The SUCCEED Equine Fecal Blood test is a simple stall-side test that uses antibodies to detect two specific components of equine blood in a fresh fecal sample from a horse. Test results help determine if injury – lesions, ulcers, inflammation and the like – exists in the horse’s GI tract and may give some indication of location.
Using Antibodies to Detect Blood Components in Horses’ Feces
The FBT is a colorimetric (color change) test based on the reaction of antibodies to the presence of equine blood components hemoglobin and albumin. Color lines appear on the FBT strips when albumin or hemoglobin are present at levels that fall within a range carefully calibrated to reflect true pathological conditions.
What Are Antibodies
Antibodies are Y-shaped protein molecules secreted by specific white blood cells. Antibodies are an important part of human and animal immune systems because they identify and “flag” foreign objects, called antigens, allowing other parts of the immune systems to attack and destroy the foreign object.
The tip of antibody molecules, known as the antigen binding site, vary widely in structure. This allows for the creation of a large number of variations for binding to specific antigens. We can then develop unique antibodies that bind only to specific antigens – which makes antibody tests possible.
How Antibodies Are Used in the FBT
The FBT uses three types of antibodies created specifically for the test:
- one that attaches to equine albumin,
- one that attaches to equine hemoglobin,
- one that attaches to the antibody markers used in the test and creates the control line.
In the FBT test cassette, the antibodies are also attached to a dye which creates the magenta line that appears with a positive test result in the presence of equine albumin or hemoglobin.
Albumin as an Indicator of Hindgut Injury in Horses
Albumin is a protein that is free-floating in blood plasma. While it is present any time there is a bleeding injury, it may also be released through smaller injuries that only seep plasma.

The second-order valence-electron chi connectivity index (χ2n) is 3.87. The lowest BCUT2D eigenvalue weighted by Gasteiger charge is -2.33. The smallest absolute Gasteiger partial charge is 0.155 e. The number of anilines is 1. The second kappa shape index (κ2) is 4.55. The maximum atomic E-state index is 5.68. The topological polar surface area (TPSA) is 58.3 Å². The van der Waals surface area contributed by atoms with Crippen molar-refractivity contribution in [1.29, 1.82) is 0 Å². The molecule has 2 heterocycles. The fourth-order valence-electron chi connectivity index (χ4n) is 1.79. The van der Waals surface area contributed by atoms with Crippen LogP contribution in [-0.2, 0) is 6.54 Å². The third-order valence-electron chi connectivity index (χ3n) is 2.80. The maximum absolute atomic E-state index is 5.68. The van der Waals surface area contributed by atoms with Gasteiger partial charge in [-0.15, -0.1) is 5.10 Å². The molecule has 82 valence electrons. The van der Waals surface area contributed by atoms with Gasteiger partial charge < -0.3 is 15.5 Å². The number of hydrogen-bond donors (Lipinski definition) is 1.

Additionally, albumin is digested by bile and proteolytic enzymes, such as pepsin and trypsin, in the small intestine. As a result, albumin present in a horse’s feces would have originated from a source caudal (after) the common bile duct, primarily the colon. Thus, fecal albumin is a good indicator of hindgut lesions or ulcers.
Hemoglobin in Feces as an Indicator of GI Injury in Horses
Hemoglobin is a protein that is bound up in red blood cells. As a component of red blood cells, it is always present any time there is an injury that produces whole blood.
While hemoglobin may be somewhat degraded in the digestive process, it is at a much lower rate than albumin. Whereas albumin is broken down and digested in the small intestine, hemoglobin may be digested by bacteria in the hindgut. When bleeding occurs in a horse’s gut, some of the blood is degraded, leaving the rest to move through the digestive tract until it is expelled in the horse’s feces. Therefore, hemoglobin in a horse’s feces could have originated from anywhere within the GI tract. Because it is present only with active vascular bleeding, a hemoglobin positive indicates a lesion with a severity equivalent to grade 2 or higher ulceration.
Results for Albumin and Hemoglobin Taken Together May Differentiate Fore, Hind, or Both
When results for albumin and hemoglobin are used together, veterinarians have a useful tool to help determine whether the source of injury is in the horse’s foregut, hindgut, or both. Here’s what the combination of results shows:
- Positive for albumin only represents an injury in the hindgut only.
- Positive for hemoglobin only represents a bleeding injury in the foregut only.
- Positive for both hemoglobin and albumin indicates a definite hindgut condition, and a potential foregut condition. (Gastric scoping can help rule in or rule out gastric ulceration in this case.)
- Negative for both hemoglobin and albumin generally indicates no hindgut condition, and no foregut conditions equivalent to grade 2 or higher. However, a low-grade foregut condition, such as a grade 1 gastric ulcer is still possible. Also keep in mind that ulcers can bleed intermittently, or if the damage is so severe that the tissue has died, won’t bleed at all.
Learn more about how to apply these results in light of a veterinarian’s full diagnostic work-up. Also, be sure to keep in mind these limitations of equine fecal blood testing.